Rismiller et al. v. Gemini Ins. Co.

Annotate this Case
Justia Opinion Summary

Because the Louisiana Supreme Court found in its original opinion that plaintiffs had a right of action under La. C.C. arts. 2315.1 and 2315.2, their constitutional challenge was pretermitted and “that part of the district court judgment declaring [these code articles and La. C.C. art. 199 to be] unconstitutional as applied to children given in adoption” was vacated. Having found on rehearing that the codal analysis of La. C.C. arts. 2315.1, 2315.2 and 199 foreclosed a right of action to the plaintiff children, who were given in adoption, for the death of their biological parent and half-siblings, the Supreme Court was called on to address the propriety of the district court’s declaration that La. C.C. arts. 2315.1, 2315.2, and 199 are “unconstitutional as applied to children given in adoption.” The Court found a rational basis existed for limiting the categories of eligible claimants in La. C.C. arts. 2315.1 and 2315.2 to those who “are likely to be most affected by the death of the deceased.” Children given in adoption “have moved into a new parental relationship, becoming children ‘by adoption,’ who are eligible claimants in the unfortunate occurrence of the tortious death of their adoptive parents. Likewise, the transfer of children into a new parental unit as children ‘by adoption’ terminates, for purposes of wrongful death and survival actions, any connection between the ‘children given in adoption’ and any biological siblings who were not ‘given in adoption.’” For these reasons, the district court legally erred in finding that the fact that Daniel Goins and David Watts were adopted did not prevent them from bringing survival and wrongful death claims for the deaths of their biological father and biological half-siblings and in overruling the defendant’s exception raising the objection of no right of action. The Supreme Court's original decree was vacated and the district court's judgment was reversed. Judgment was entered sustaining the defendant insurance company's peremptory exception raising the objection of no right of action, and dismissing the claims that were the subject of this exception.

Download PDF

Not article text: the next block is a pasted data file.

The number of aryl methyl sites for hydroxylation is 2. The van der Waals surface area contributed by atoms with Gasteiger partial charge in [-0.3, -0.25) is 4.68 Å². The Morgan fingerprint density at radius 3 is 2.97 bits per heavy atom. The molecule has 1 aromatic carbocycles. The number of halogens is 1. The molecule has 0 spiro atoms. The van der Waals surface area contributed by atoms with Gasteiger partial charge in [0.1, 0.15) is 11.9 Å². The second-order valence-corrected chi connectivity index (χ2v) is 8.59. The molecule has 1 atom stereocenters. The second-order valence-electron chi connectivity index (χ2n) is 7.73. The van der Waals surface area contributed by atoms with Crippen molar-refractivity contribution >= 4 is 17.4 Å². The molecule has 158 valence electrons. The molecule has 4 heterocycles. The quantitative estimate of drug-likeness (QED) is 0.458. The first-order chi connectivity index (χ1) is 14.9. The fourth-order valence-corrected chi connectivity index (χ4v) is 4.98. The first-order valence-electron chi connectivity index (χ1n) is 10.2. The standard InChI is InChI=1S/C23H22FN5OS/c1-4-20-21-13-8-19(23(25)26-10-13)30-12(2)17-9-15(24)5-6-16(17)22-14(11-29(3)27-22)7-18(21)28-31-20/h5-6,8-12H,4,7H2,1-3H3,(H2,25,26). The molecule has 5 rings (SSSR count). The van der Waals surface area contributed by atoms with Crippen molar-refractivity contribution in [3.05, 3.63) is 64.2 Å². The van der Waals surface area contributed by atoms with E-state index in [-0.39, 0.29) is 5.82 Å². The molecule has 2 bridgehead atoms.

FOR IMMEDIATE NEWS RELEASE NEWS RELEASE #029 FROM: CLERK OF SUPREME COURT OF LOUISIANA The Opinions handed down on the 30th day of June, 2021 are as follows: BY Weimer, C.J.: 2020-CA-00313 KHRISTY GOINS RISMILLER, TUTRIX FOR DANIEL EDWARD GOINS VS. GEMINI INSURANCE COMPANY, MARK ISIAH GORDON AND KEITH BOONE TRUCKING, LLC C/W DAVID WATTS VS. MARK GORDON, KENNETH BOONE dba BOONE TRUCKING, KEITH BOONE TRUCKING AND GEMINI INSURANCE COMPANY C/W SHEILA SMITH VS. GEMINI INSURANCE COMPANY, KENNETH CHAD BOONE D/B/A BOONE TRUCKING, AND MARK GORDON C/W SUCCESSION OF RICHARD STEWART, JR., RAYMOND KELLY, DONNA KELLY, RICHARD STEWART, SR. AND VERA ANITA STEWART VS. MARK ISIAH GORDON, KENNETH BOONE, KEITH BOONE TRUCKING, LLC AND GEMINI INSURANCE COMPANY (Parish of Concordia) ORIGINAL DECREE VACATED; JUDGMENT OF THE DISTRICT COURT REVERSED; JUDGMENT RENDERED; PEREMPTORY EXCEPTION SUSTAINED AND CLAIMS DISMISSED. SEE OPINION. Hughes, J., dissents for the reasons assigned by Justice Griffin. Genovese, J., dissents for the reasons assigned in the original opinion and for the reasons assigned by Justice Griffin. Griffin, J., dissents and assigns reasons. 1 06/30/2021 SUPREME COURT OF LOUISIANA No. 2020-CA-00313 KHRISTY GOINS RISMILLER, TUTRIX FOR DANIEL EDWARD GOINS VS. GEMINI INSURANCE COMPANY, MARK ISIAH GORDON AND KEITH BOONE TRUCKING, LLC C/W DAVID WATTS VS. MARK GORDON, KENNETH BOONE dba BOONE TRUCKING, KEITH BOONE TRUCKING AND GEMINI INSURANCE COMPANY C/W SHEILA SMITH VS. GEMINI INSURANCE COMPANY, KENNETH CHAD BOONE D/B/A BOONE TRUCKING, AND MARK GORDON C/W SUCCESSION OF RICHARD STEWART, JR., RAYMOND KELLY, DONNA KELLY, RICHARD STEWART, SR. AND VERA ANITA STEWART VS. MARK ISIAH GORDON, KENNETH BOONE, KEITH BOONE TRUCKING, LLC AND GEMINI INSURANCE COMPANY On Appeal from the 7th Judicial District Court, Parish of Concordia On Rehearing WEIMER, C.J. The case is before this court on rehearing on request of defendant Gemini Insurance Company. At issue is the holding in this court’s original opinion that, “based on the clear and unambiguous wording of La. C.C. arts. 2315.1 and 2315.2,” two adult children (Daniel Goins and David Watts) who were given in adoption as minors “are ‘children of the deceased’ and ‘brothers of the deceased’ who are permitted to bring wrongful death and survival actions arising from the death of their biological father and half-siblings.” Rismiller v. Gemini Insurance Co., 20-0313, p. 2 (La. 12/11/20), ___ So.3d ___. Based on this finding, the majority of this court affirmed the district court’s overruling of the defendant’s peremptory exception raising the objection of no right of action and remanded the matter to the district court for further proceedings. Id., 20-0313 at 11, ___ So.3d at ___. Defendant’s application for rehearing was granted to reconsider the correctness of this holding. CODAL ANALYSIS As stated in the dissent to the court’s original opinion, a determination of whether children given in adoption have a right to bring wrongful death and survival actions in connection with the deaths of a biological parent and half-sibling “requires an intricate civilian analysis of multiple provisions of the Louisiana Civil Code.” Rismiller, 20-0313 at 1, ___ So.3d at ___ (Weimer, J., dissenting). “The codal question here is whether the plaintiffs are ‘children’ for purposes of a right to bring a wrongful death and survival action under La. C.C. arts. 2315.1 and 2315.2.” Id., 20-0313 at 3, __ So.3d at __ (Weimer, J., dissenting). The resolution of this issue requires “an examination of how adoption affects the construction” of La. C.C. arts. 2315.1 and 2315.2; therefore, consideration must be given to La. C.C. art. 199, which “speaks directly to the effects of adoption.”1 Id., 20-0313 at 12 & 17, __ So.3d at __ & __ (Weimer, J., dissenting). 1 Because La. C.C. arts. 199, 2315.1, and 2315.2 are interrelated laws, each must be given effect. See Rismiller, 20-0313 at 12, ___ So.3d at ___ (Weimer, J., dissenting). 2 Because an interpretation of the relevant codal provisions was thoroughly discussed in the dissenting opinion, an in-depth discussion of the codal issues will not be duplicated herein. See Rismiller, 20-0313 at 3-12, ___ So.3d at ___ (Weimer, J., dissenting). Rather, after further evaluation and analysis,2 the dissent is adopted as the opinion of the court, which is briefly summarized below. “The fundamental question in all cases of [codal] construction is legislative intent and the reasons that prompted the legislature to enact the law.” Id., 20-0313 at 3 ___ So.3d at ___ (quoting SWAT 24 Shreveport Bossier, Inc. v. Bond, 00-1695, p. 11 (La. 6/29/01), 808 So.2d 294, 302). “The analysis begins, as it must, with the codal text”–La. C.C. arts. 2315.1, 2315.2, and 199. Id. (citing SWAT 24 Shreveport Bossier, Inc., 00-1695 at 12, 808 So.2d at 302). The law governing survival and wrongful death actions provides for “a distinct right of action, in favor of certain classes of persons.” See Vaughan v. Dalton-Lard Lumber Co., 119 La. 61, 64, 43 So. 926, 927 (1907), overruled on other grounds by King v. Cancienne, 316 So. 2d 366 (La. 1975); Levy v. State Through Charity Hospital of Louisiana, 253 La. 73, 77, 216 So.2d 818, 819 (1968); see also Watkins v. Exxon Mobil Corp., 13-1545 (La. 5/7/14), 145 So.3d 237, 240. “[T]he rights of action for wrongful death and survival actions are conferred only upon the persons the legislature has specifically included in the lists of eligible claimants” contained in the governing code article(s)–formerly La. C.C. art. 2315 (1870) and now La. C.C. arts. 2315.1 and 2315.2 (1986). Rismiller, 20-0313 at 9, __ So.3d __ (Weimer, J., dissenting). “Those not included [in the lists of eligible claimants] are excluded, and 2 The briefing by the litigants and the amicus in this matter has assisted this court’s analysis and has been thorough and well presented. 3 the article[(s)] cannot be construed to confer the right upon persons not expressly mentioned in it.” Vaughan, 119 La. at 64, 43 So. at 927. Adoption was not incorporated into La. C.C. art. 2315 (1870) until 1932, when the list of eligible claimants was expanded to included “adopted children.” See Rismiller, 20-0313 at 5, __ So.3d at __ (Weimer, J., dissenting) (citing 1932 La. Acts 159, § 1). The legislature’s introduction of adopted children into the list of eligible claimants requires that the effects of adoption addressed in La. C.C. art. 199 be considered. See id., 20-0313 at 12, __ So.3d at __ (Weimer, J., dissenting). The term “adopted children” refers to children who have been added to a parental relationship–a relationship with the adoptive parents owing manifold duties to those children. Id., 20-0313 at 6, __ So.3d at __ (Weimer, J., dissenting) (citing La. C.C. art. 199). Not until 1948 was the list of eligible claimants expanded to include “children given in adoption.” See id. (citing 1948 La. Acts 333, § 1). The term “children given in adoption” refers to the transfer of children out of one parental relationship into a different and new parental relationship. See id., 20-0313 at 17, __ So.3d at __ (Weimer, J., dissenting) (citing La. C.C. art. 199). Accordingly, after the 1948 amendment to La. C.C. art. 2315, the list of eligible claimants “included both ‘adopted children and children given in adoption.’” See id., 20-0313 at 6, __ So.3d at __ (Weimer, J., dissenting). In the 1960 rewrite of La. C.C. art. 2315, the legislature defined “the words ‘child’, ‘brother’, ‘sister’, ‘father’, and ‘mother’” to “include a child, brother, sister, father and mother by adoption, respectively.” Id. (citing 1960 La. Acts 30, § 1 (emphasis added)). “[C]hildren ‘by adoption,’ a term like ‘adopted children,’ . . . refers to children who have been added to a parental relationship–a relationship with the adoptive parents owing manifold duties to those children.” Id. (citing La. C.C. 4 art. 199). Pursuant to the 1960 amendment, the list of eligible claimants no longer included “children given in adoption.” Id. (citing La. C.C. art. 199). As stated in the dissent to this court’s original opinion: The legislature’s [1960] removal of “children given in adoption” from the lists of eligible claimants for wrongful death and survival actions is the clearest indicator of the legislature’s intent. The legislature’s [1948] authorization of “children given in adoption” as claimants existed for significant period of time ([until] 1960), which indicates both a realization of the reach of that language and an understanding of the consequences when the legislature chose to remove “children given in adoption” as eligible claimants. In the years following the removal of “children given in adoption,” the legislature has not expanded the lists of eligible claimants by returning “children given in adoption” to the lists presently found in La. C.C. arts. 2315.1 and 2315.2. It is not the role of this court to re-insert language into codal enactments the legislature expressly and specifically removed. Rismiller, 20-0313 at 17-18, __ So.3d at __ (Weimer, J., dissenting). Because children given in adoption are currently not included in the lists of eligible claimants, they are excluded. See Vaughan, 119 La. at 64, 43 So. at 927. In summary, as a result of their adoption, in which “the adopting parent becomes the parent of the child for all purposes” and the previous “filiation between the child and his legal parent is terminated” (La. C.C. art. 199), and the plain text of La. C.C. arts. 2315.1 an 2315.2, the plaintiffs have no right to assert a survival and wrongful death action in connection with the death of their biological father and halfsiblings.3 Any relevant legal relationship between the children given in adoption and the biological relatives whose deaths are the subject of these tort cases has been terminated. In our civil law system, this court simply cannot reinsert codal language related to children given in adoption that has been specifically removed by the legislature. 3 “It has long been held that children given up in adoption are divested of their legal rights except as to those relating to inheritance.” Succession of Stewart v. Gordon, 17-812, at 6 (La.App. 3 Cir. 10/3/18), ___ So.3d ___; see La. C.C. art. 199. 5 Furthermore, the evolution of the Louisiana Civil Code’s definition of “children” casts doubt on the majority’s finding, on original hearing, that interpreting “the term ‘children’ in La. C.C. arts. 2315.1 and 2315.2 to include biological children given in adoption is entirely consistent with the definition of children found in La. C.C. art. 3506.” See La. C.C. art. 3556(8) (1870), La. C.C. art. 3506(8) (2004); Rismiller, 20-0313 at 10, __ So.3d at __ (footnote omitted). Article 3556(8) (1870) provided: Children. Under this name are comprehended, not only the children of the first degree, but the grandchildren, great-grandchildren, and all other descendants in the direct line. Natural children, even though recognized, make no part of the children properly so called, unless they have been legitimated. In that definition, no mention is made of children who had been adopted or children given in adoption. On the other hand, the sui generis law governing survival and wrongful death actions was amended to afford “adopted children” (in 1932) and “children given in adoption” (in 1948) the right to bring such an action. Had children who had been adopted or children given in adoption possessed the right to bring such an action by virtue of the definition of “children” in La. C.C. art. 3556(8) (1870), there would have been no need for the addition of those individuals to the list of eligible claimants in La. C.C. art. 2315 (1870). The 1979 amendment to La. C.C. art. 3556(8)’s definition of “children” did not mention adopted children or children given in adoption.6 The term “those adopted” was added to the definition of children in 1981, but still no mention was made of those “given in adoption.”7 Article 3556(8) was renumbered as La. C.C. art. 3506(8) 6 See 1979 La. Acts 607, § 1. 7 Pursuant to the 1981 amendment, La. C.C. art. 3556(8), in pertinent part, provided: 6 and then amended in 2004 to define “a child born of marriage,” which includes a child “adopted by [his parents]”; however, there is still no reference to those “given in adoption” in La. C.C. art. 3506(8).8 Based on the evolution of the general definition of “children,” it is clear that children as defined by La. C.C. art. 3506(8) does not include “children given in adoption.” CONSTITUTIONAL ANALYSIS Because this court found in its original opinion that the plaintiffs have a right of action under La. C.C. arts. 2315.1 and 2315.2, the plaintiffs’ constitutional challenge was pretermitted and “that part of the district court judgment declaring [these code articles and La. C.C. art. 199 to be] unconstitutional as applied to children given in adoption” was vacated. See Rismiller, 20-0313 at 11, __ So.3d at __. Having found on rehearing that the codal analysis of La. C.C. arts. 2315.1, 2315.2 and 199 forecloses a right of action to the plaintiff children, who were given in adoption, for the death of their biological parent and half-siblings, this court is called on to address the propriety of the district court’s declaration that La. C.C. arts. Children. Under this name are included those persons born of the marriage, those adopted, and those whose filiation to the parent has been established in the manner provided by law, as well as descendants of them in the direct line. [Emphasis added.] See 1981 La. Acts 919, § 2. 8 Currently, La. C.C. art. 3506(8) provides: Children. Under this name are included those persons born of the marriage, those adopted, and those whose filiation to the parent has been established in the manner provided by law, as well as descendants of them in the direct line. A child born of marriage is a child conceived or born during the marriage of his parents or adopted by them. A child born outside of marriage is a child conceived and born outside of the marriage of his parents. [Emphasis added.] See 2004 La. Acts 26, § 1. 7 2315.1, 2315.2, and 199 are “unconstitutional as applied to children given in adoption.” See id., 20-0313 at 5, __ So.3d at __. In this endeavor, the court once again draws on and adopts the analysis in the dissenting opinion,9 simply noting in summary that “[t]here is no perceived constitutional impediment to the legislature’s decision to not include ‘children given in adoption’ in the lists of eligible claimants.” Id., 20-0313 at 18, __ So.3d at __ (Weimer, J., dissenting). A rational basis exists for limiting the categories of eligible claimants in La. C.C. arts. 2315.1 and 2315.2 to those who “are likely to be most affected by the death of the deceased.” See Estate of Burch v. Hancock Holding Co., 09-1839, p. 9 (La.App. 1 Cir. 5/7/10), 39 So.3d 742, 749; Allen v. Burrow, 505 So.2d 880, 887-88 (La.App. 2 Cir. 1987). Children given in adoption “have moved into a new parental relationship, becoming children ‘by adoption,’ who are eligible claimants in the unfortunate occurrence of the tortious death of their adoptive parents.” Rismiller, 20-0313 at 18, __ So.3d at __ (Weimer, J., dissenting) (citing La. C.C. arts. 2315.1(D) and 2315.2(D)). “Likewise, the transfer of children into a new parental unit as children ‘by adoption’ terminates, for purposes of wrongful death and survival actions, any connection between the ‘children given in adoption’ and any biological siblings who were not ‘given in adoption.’” Id. CONCLUSION For these reasons, the district court legally erred10 in finding that the fact that Daniel Goins and David Watts were adopted does not prevent them from bringing survival and wrongful death claims for the deaths of their biological father and 9 See Rismiller, 20-0313 at 13-17, __ So.3d at __ (Weimer, J., dissenting). 10 An exception of no right of action involving only a question of law is reviewed de novo. See Rebel Distributors Corp., Inc. v. LUBA Workers’ Comp., 13-0749, p. 10 (La. 10/15/13), 144 So.3d 825, 833. 8 biological half-siblings and in overruling the defendant’s exception raising the objection of no right of action.11 DECREE For these reasons, this court’s original decree is vacated. Because the district court legally erred in declaring La. C.C. arts. 199, 2315.1(D), and 2315.2(D) unconstitutional as applied to children given in adoption, the district court’s judgment is reversed. Judgment is hereby entered sustaining the defendant’s peremptory exception raising the objection of no right of action, and dismissing the claims that are the subject of this exception. ORIGINAL DECREE VACATED; JUDGMENT OF THE DISTRICT COURT REVERSED; JUDGMENT RENDERED: PEREMPTORY EXCEPTION SUSTAINED and CLAIMS DISMISSED. 11 Rismiller, 20-0313 at 3, __ So.3d at __ (citing Succession of Stewart, 17-812 at 2,__ So.3d __). 9 06/30/2021 SUPREME COURT OF LOUISIANA No. 2020-CA-00313 KHRISTY GOINS RISMILLER, TUTRIX FOR DANIEL EDWARD GOINS VS. GEMINI INSURANCE COMPANY, MARK ISIAH GORDON AND KEITH BOONE TRUCKING, LLC C/W DAVID WATTS VS. MARK GORDON, KENNETH BOONE dba BOONE TRUCKING, KEITH BOONE TRUCKING AND GEMINI INSURANCE COMPANY C/W SHEILA SMITH VS. GEMINI INSURANCE COMPANY, KENNETH CHAD BOONE D/B/A BOONE TRUCKING, AND MARK GORDON C/W SUCCESSION OF RICHARD STEWART, JR., RAYMOND KELLY, DONNA KELLY, RICHARD STEWART, SR. AND VERA ANITA STEWART VS. MARK ISIAH GORDON, KENNETH BOONE, KEITH BOONE TRUCKING, LLC AND GEMINI INSURANCE COMPANY On Appeal from the 7th Judicial District Court, Parish of Concordia On Rehearing Genovese, J., dissents for reasons assigned in the original opinion and for reasons assigned by Justice Griffin. 06/30/2021 SUPREME COURT OF LOUISIANA No. 2020-CA-00313 KHRISTY GOINS RISMILLER, TUTRIX FOR DANIEL EDWARD GOINS VS. GEMINI INSURANCE COMPANY, MARK ISIAH GORDON AND KEITH BOONE TRUCKING, LLC C/W DAVID WATTS VS. MARK GORDON, KENNETH BOONE dba BOONE TRUCKING, KEITH BOONE TRUCKING AND GEMINI INSURANCE COMPANY C/W SHEILA SMITH VS. GEMINI INSURANCE COMPANY, KENNETH CHAD BOONE D/B/A BOONE TRUCKING, AND MARK GORDON C/W SUCCESSION OF RICHARD STEWART, JR., RAYMOND KELLY, DONNA KELLY, RICHARD STEWART, SR. AND VERA ANITA STEWART VS. MARK ISIAH GORDON, KENNETH BOONE, KEITH BOONE TRUCKING, LLC AND GEMINI INSURANCE COMPANY On Appeal from the 7th Judicial District Court, Parish of Concordia On Rehearing GRIFFIN, J., dissents and assigns reasons. Because I would uphold this Court’s opinion on original rehearing, I respectfully dissent. In my view, the interpretative analysis starts and ends at the plain language of La. C.C. arts. 2315.1 and 2315.2. See La. C.C. arts. 9 and 11. While both Articles expressly expand the term “child or children of the deceased” to include children by adoption, there is no language excluding biological children of the deceased who were given in adoption.1 Further, the plain language of La. C.C. art. 199 forestalls the severance of the legal relationship between a child and their biological parent where “otherwise provided by law” – in this case, as provided by La. C.C. arts. 2315.1 and 2315.2.2 The potential for a “double recovery” does not produce an absurd result as quantum will vary based on a child’s personal relationship and dependency on the deceased parent.3 See Stewart, 17-0812, --- So.3d at ---, 2018 WL 4858748 at *11 (Cooks, J., dissenting in part). I also echo the concerns over constitutionality expressed by former Chief Justice Johnson in her concurrence on original hearing. Specifically, this Court has established that “the critical requirement for classification of a person as a child under Article 2315.2 is the biological relationship between the tort victim and the child.” Jenkins v. Mangano Corp., 00-0790, p. 3 (La. 11/28/00), 774 So.2d 101, 103 (citing Warren v. Richard, 296 So.2d 813, 814 (La.1974)). Precluding recovery under La. C.C. arts. 2315.1 and 2315.2 could result in inequities where, as here, the record establishes that a familial relationship existed between the children and their Notwithstanding the plain language of the Articles, I respectfully disagree with the majority’s interpretation of the effect of 1960 Acts, No. 30, § 1. As observed by Judge Savoie: 1 [T]he 1960 amendment … did not eliminate the right of a child given in adoption to assert a claim arising out of his biological parent's death; rather, it simplified the pre-amendment phrase “the right of his action shall survive in case of death in favor of the children, including adopted children and children given in adoption, or spouse of the deceased, or either of them” by (1) replacing it with “child or children of the deceased,” which necessarily includes a biological child given in adoption, and (2) adding a paragraph that expands the term “child” to include a child that the deceased adopted. Stewart v. Gordon, 17-0812 (La.App. 3 Cir. 10/3/18), --- So.3d ---, ---, 2018 WL 4858748 at *19 (Savoie, J., dissenting in part) (citing Wex S. Malone, Torts, 21 La. L. Rev. 78, 81-82 (1960)). 2 Support for this interpretation is found in Revision Comment (b) which begins with the phrase: “Among the exceptions to the severance of the legal relationship between the person adopted and his legal parents and relatives are ….” Thus, the Revision Comment anticipates other exceptions expressed within the positive law. 3 The facts of this case do not present the scenario of an effective stranger realizing a windfall because their biological parent died. The record is clear that both Mr. Goins and Mr. Watts were not given for adoption by the Stewarts immediately after their births. Further, Mr. Goins was adopted by Mr. Stewart’s aunt and uncle and Mr. Watts was adopted by his maternal grandparents. The families all maintained relationships post-adoptions. 2 biological parents for a substantial time before the children were given in adoption and continued to endure post-adoption. 3